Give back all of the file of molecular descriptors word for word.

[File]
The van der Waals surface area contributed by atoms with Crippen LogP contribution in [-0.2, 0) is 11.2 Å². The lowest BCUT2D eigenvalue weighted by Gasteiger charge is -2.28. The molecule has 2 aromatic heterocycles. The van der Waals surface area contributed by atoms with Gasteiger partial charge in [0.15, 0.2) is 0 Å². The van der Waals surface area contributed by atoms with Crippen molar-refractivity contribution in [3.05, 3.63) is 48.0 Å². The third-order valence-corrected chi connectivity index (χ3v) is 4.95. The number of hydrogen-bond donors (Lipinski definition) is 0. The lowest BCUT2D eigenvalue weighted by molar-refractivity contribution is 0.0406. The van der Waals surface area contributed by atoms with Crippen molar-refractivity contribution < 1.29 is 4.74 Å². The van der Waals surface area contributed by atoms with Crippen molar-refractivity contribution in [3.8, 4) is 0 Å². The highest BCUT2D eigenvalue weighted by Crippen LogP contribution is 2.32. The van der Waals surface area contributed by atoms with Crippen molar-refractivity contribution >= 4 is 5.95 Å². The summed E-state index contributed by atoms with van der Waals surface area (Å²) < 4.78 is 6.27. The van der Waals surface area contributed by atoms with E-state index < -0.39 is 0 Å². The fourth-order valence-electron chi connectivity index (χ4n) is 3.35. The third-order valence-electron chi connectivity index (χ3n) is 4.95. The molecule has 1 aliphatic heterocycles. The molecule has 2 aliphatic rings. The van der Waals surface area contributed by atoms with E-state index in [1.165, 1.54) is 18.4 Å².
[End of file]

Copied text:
The van der Waals surface area contributed by atoms with Crippen LogP contribution in [-0.2, 0) is 11.2 Å². The lowest BCUT2D eigenvalue weighted by Gasteiger charge is -2.28. The molecule has 2 aromatic heterocycles. The van der Waals surface area contributed by atoms with Gasteiger partial charge in [0.15, 0.2) is 0 Å². The van der Waals surface area contributed by atoms with Crippen molar-refractivity contribution in [3.05, 3.63) is 48.0 Å². The third-order valence-corrected chi connectivity index (χ3v) is 4.95. The number of hydrogen-bond donors (Lipinski definition) is 0. The lowest BCUT2D eigenvalue weighted by molar-refractivity contribution is 0.0406. The van der Waals surface area contributed by atoms with Crippen molar-refractivity contribution < 1.29 is 4.74 Å². The van der Waals surface area contributed by atoms with Crippen molar-refractivity contribution in [3.8, 4) is 0 Å². The highest BCUT2D eigenvalue weighted by Crippen LogP contribution is 2.32. The van der Waals surface area contributed by atoms with Crippen molar-refractivity contribution >= 4 is 5.95 Å². The summed E-state index contributed by atoms with van der Waals surface area (Å²) < 4.78 is 6.27. The van der Waals surface area contributed by atoms with E-state index < -0.39 is 0 Å². The fourth-order valence-electron chi connectivity index (χ4n) is 3.35. The third-order valence-electron chi connectivity index (χ3n) is 4.95. The molecule has 1 aliphatic heterocycles. The molecule has 2 aliphatic rings. The van der Waals surface area contributed by atoms with E-state index in [1.165, 1.54) is 18.4 Å².